- The result of the HM Treasury’s consultation on a comprehensive framework for regulating digital assets has been published.
- Time is ticking to get UK regulation done before the 2024 election if it is to compete with MiCA.
- Crypto champions say a new law may end the “mishmash” of policies haunting the industry.
- However, that doesn’t mean there aren’t new rules for the industry to comply with already.
The UK crypto industry has been anxiously awaiting the release of a report summing up the conclusions of His Majesty’s Treasury on a holistic set of rules for crypto.
And now the report is finally out. The government published its final rules for crypto assets and stablecoins on Monday.
The report is the next step before lawmakers can draft a bill that will rival the European Union’s Markets in Crypto Assets regulation.
When HM Treasury launched the consultation on a tailored, comprehensive regime for crypto in February, the industry warmly welcomed the proposals.
The rules set guardrails for firms and lending platforms on consumer protection, prudential requirements, disclosures and market abuse.
And here’s no time to lose if the UK wants to compete with the EU’s MiCA.
Back in June, Member of Parliament Lisa Cameron told us she was hoping to see a crypto bill drafted and passed before the next general elections, expected in the autumn of 2024.
That would help “harness a leadership position in this sector,” Cameron, who sits at the head of the crypto and digital assets all-parliamentary party group, reiterated to Westminster.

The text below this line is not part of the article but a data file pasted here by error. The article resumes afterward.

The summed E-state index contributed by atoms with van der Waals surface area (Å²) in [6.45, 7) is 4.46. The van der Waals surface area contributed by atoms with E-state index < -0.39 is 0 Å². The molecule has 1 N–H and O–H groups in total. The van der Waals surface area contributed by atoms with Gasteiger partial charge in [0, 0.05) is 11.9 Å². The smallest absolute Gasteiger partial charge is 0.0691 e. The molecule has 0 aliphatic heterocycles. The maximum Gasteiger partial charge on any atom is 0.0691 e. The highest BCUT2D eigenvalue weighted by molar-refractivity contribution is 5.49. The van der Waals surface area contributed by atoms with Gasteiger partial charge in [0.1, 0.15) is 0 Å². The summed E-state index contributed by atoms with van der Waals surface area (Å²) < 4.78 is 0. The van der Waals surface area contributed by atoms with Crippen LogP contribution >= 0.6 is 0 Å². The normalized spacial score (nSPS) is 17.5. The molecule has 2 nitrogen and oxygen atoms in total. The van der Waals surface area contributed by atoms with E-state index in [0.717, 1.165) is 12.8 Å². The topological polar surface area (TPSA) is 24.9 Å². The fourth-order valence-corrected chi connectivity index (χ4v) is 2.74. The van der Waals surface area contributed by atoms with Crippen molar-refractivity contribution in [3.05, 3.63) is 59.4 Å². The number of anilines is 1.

No more mishmash
Industry participants say that a tailored framework for crypto assets would provide clarity around what regulators expect of them.
They’re also hoping it will bring some cohesion to the regulatory landscape in the UK.
Since the Treasury proposals were published in February, UK authorities have pumped out a series of other rules and policy decisions.
Bittrex Global exchange CEO Oliver Linch told us it’s difficult to know how to approach the UK when there’s a “mishmash” of policy initiatives but not one unifying rulebook.
”In February, there’s this consultation paper that looks really positive. And then there’s a whole load of other stuff coming out in a kind of mishmash — central bank digital currencies over here, some stuff about tax coming out over there,” Linch said.
That’s a lot of regulatory change to get one’s head around, but it’s not enough to provide crypto firms with the clarity they want from a comprehensive framework.
”I can’t execute on a nice speech from the prime minister,” Linch said. “I can execute on actual rules telling me what I actually have to do. And until we get that, we’re in a state of limbo.”
Indeed, some of the laws that came into force this year have already scared off the market’s biggest players.
Crypto providers, including Binance, PayPal, and ByBit, have suspended services for UK customers in response to new rules on promotions, as Joanna reported.
The FCA started enforcing these rules, which expanded the UK’s strict financial advertising standards to cryptocurrencies, in early October.
Here are some of the other reg developments from 2023
In June, the Law Commission clarified how crypto should be treated as personal property.
That sounds obscure, perhaps, but it was groundbreaking — property rights are key to lots of legal relationships. So that was a big step toward providing a solid legal foundation for crypto.
In late August, the Financial Services and Markets Act came into force.
As we reported, the act set a new definition for crypto assets as financial assets. It also laid down rules for stablecoins, and introduced blockchain sandboxes for market participants to experiment with.
In September, the UK’s Travel Rule, a bid to combat money laundering, went into force. It requires UK-based crypto companies to share information about users’ transactions.
That’s a big deal for crypto, where pseudonymity is one of the main draws of the tech.